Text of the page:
I had the good fortune of starting in sales with Varsity Spirit Corp., a small company that now is the world’s largest in its industry. When I started with Varsity, we were the David in the “David and Goliath” story, competing with companies more than quadruple our size. With hard work, great leadership and innovation, we became the Goliath.
My boss understood the perils of success and often said to his management team, “We’re doing great, and let’s make sure we do not believe our own press.” Translation: Let’s make sure we don’t forget what got us to the top.
Success is great; arrogance is not. Arrogance often has two siblings called complacency and mediocrity. This combination kills sales and puts companies out of business. Jim Collins, author of “How the Mighty Fall,” shares research on the five stages of decline by companies that once were on top but tumbled to the bottom. And guess what Stage One is – it’s hubris, believing your press clippings. Collins said in this stage, employees become arrogant, often losing sight of or forgetting which factors created success in the first place.
As business speaker Tony Robbins preaches, act like you did in the beginning. So what can you do to make sure your mighty sales team doesn’t catch the virus of arrogance?
1. Practice positive paranoia. One of my successful, non-arrogant vice presidents of sales continues to enjoy great sales and success. She balances success with humility and reality testing. She always asks herself and her team the question, “What could our competitor do to put us out of business.” She understands that when you are on top, you are also the target to hit and beat.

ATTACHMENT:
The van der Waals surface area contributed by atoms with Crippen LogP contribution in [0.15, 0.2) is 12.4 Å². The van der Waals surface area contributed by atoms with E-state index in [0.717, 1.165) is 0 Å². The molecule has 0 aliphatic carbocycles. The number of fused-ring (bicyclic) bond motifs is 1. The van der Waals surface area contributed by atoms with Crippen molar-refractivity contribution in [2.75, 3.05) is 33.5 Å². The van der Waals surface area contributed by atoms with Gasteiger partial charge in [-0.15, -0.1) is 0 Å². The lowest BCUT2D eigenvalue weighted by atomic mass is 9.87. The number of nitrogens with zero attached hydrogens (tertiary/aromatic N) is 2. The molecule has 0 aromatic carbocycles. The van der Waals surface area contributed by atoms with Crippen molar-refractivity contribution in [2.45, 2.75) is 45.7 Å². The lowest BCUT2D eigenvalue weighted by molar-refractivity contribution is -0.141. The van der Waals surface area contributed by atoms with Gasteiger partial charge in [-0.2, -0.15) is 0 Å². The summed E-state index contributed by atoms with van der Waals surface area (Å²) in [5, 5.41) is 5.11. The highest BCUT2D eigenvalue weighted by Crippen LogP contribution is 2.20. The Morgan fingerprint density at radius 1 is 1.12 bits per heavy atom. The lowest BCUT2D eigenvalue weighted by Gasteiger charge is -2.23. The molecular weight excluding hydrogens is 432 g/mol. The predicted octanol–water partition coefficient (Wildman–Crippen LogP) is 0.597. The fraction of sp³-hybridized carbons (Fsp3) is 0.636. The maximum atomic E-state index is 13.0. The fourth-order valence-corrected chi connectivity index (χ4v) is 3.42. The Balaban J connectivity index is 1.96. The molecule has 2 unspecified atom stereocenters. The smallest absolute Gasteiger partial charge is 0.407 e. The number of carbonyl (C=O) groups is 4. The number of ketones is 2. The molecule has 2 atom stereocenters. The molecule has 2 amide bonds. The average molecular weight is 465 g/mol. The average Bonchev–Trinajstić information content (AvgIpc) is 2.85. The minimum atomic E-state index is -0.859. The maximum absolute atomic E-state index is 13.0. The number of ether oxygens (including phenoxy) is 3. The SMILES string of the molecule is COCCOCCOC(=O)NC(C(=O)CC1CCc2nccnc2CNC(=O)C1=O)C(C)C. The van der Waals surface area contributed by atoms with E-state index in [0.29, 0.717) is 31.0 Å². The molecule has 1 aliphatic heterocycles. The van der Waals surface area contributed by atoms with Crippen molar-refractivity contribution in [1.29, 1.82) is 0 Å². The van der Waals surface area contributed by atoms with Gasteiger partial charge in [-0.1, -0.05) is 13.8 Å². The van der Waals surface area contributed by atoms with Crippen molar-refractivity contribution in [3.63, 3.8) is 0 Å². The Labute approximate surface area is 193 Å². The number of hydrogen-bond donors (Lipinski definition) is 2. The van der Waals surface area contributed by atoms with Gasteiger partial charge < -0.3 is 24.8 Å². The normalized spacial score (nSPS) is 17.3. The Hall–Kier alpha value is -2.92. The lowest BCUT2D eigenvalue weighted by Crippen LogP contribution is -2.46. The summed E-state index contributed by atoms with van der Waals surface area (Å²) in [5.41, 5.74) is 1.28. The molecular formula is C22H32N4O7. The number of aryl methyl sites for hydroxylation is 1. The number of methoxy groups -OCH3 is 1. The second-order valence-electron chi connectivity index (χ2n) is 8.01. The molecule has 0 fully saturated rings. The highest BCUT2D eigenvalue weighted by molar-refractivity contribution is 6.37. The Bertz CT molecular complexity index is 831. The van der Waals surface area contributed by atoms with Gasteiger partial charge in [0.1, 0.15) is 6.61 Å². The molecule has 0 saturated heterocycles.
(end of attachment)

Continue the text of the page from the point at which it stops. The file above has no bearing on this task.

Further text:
2. Create learning cultures. I like to ask clients if their business has changed in the last six months, last year or even the last two years. Hands always shoot up. Then, I hit them with a zinger question: “Has your sales team changed or up-leveled its approach or skills in the last six months, the last year, or last two years in order to keep up with the ever-changing demands of business?” Arms slowly lower and the duh moment sets in. The reality is your team can’t add value unless it is learning new ideas, thoughts and approaches to share with prospects and clients. The arrogant salesperson thinks they know it all. The great salesperson recognizes that learning and improving never stops, regardless of repeated successes.
Make sure you and your sales organization don’t fall into the first stage of decline — hubris. Be confident, not arrogant. Celebrate success and practice positive paranoia. The top of the hill is a great view. The bottom of the hill, not so much.